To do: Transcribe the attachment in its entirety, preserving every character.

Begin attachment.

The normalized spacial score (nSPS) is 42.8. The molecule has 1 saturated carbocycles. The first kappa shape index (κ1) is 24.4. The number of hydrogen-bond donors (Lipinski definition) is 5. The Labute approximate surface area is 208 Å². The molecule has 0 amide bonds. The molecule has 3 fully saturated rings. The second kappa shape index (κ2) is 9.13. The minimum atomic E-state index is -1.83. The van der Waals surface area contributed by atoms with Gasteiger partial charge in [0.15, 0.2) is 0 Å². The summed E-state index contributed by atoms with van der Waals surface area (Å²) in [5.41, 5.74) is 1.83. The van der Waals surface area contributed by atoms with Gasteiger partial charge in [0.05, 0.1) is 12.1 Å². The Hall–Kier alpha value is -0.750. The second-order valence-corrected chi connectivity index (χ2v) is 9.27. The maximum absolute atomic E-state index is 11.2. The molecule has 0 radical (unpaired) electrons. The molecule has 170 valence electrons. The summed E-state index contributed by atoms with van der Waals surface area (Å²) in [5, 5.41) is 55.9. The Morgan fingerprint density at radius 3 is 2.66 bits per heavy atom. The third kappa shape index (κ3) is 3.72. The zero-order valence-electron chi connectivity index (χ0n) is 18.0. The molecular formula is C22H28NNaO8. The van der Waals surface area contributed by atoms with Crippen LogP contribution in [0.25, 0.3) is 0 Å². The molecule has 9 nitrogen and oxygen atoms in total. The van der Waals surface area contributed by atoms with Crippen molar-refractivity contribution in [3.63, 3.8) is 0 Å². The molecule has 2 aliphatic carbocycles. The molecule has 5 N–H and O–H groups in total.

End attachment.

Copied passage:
The normalized spacial score (nSPS) is 42.8. The molecule has 1 saturated carbocycles. The first kappa shape index (κ1) is 24.4. The number of hydrogen-bond donors (Lipinski definition) is 5. The Labute approximate surface area is 208 Å². The molecule has 0 amide bonds. The molecule has 3 fully saturated rings. The second kappa shape index (κ2) is 9.13. The minimum atomic E-state index is -1.83. The van der Waals surface area contributed by atoms with Gasteiger partial charge in [0.15, 0.2) is 0 Å². The summed E-state index contributed by atoms with van der Waals surface area (Å²) in [5.41, 5.74) is 1.83. The van der Waals surface area contributed by atoms with Gasteiger partial charge in [0.05, 0.1) is 12.1 Å². The Hall–Kier alpha value is -0.750. The second-order valence-corrected chi connectivity index (χ2v) is 9.27. The maximum absolute atomic E-state index is 11.2. The molecule has 0 radical (unpaired) electrons. The molecule has 170 valence electrons. The summed E-state index contributed by atoms with van der Waals surface area (Å²) in [5, 5.41) is 55.9. The Morgan fingerprint density at radius 3 is 2.66 bits per heavy atom. The third kappa shape index (κ3) is 3.72. The zero-order valence-electron chi connectivity index (χ0n) is 18.0. The molecular formula is C22H28NNaO8. The van der Waals surface area contributed by atoms with Crippen LogP contribution in [0.25, 0.3) is 0 Å². The molecule has 9 nitrogen and oxygen atoms in total. The van der Waals surface area contributed by atoms with Crippen molar-refractivity contribution in [3.63, 3.8) is 0 Å². The molecule has 2 aliphatic carbocycles. The molecule has 5 N–H and O–H groups in total.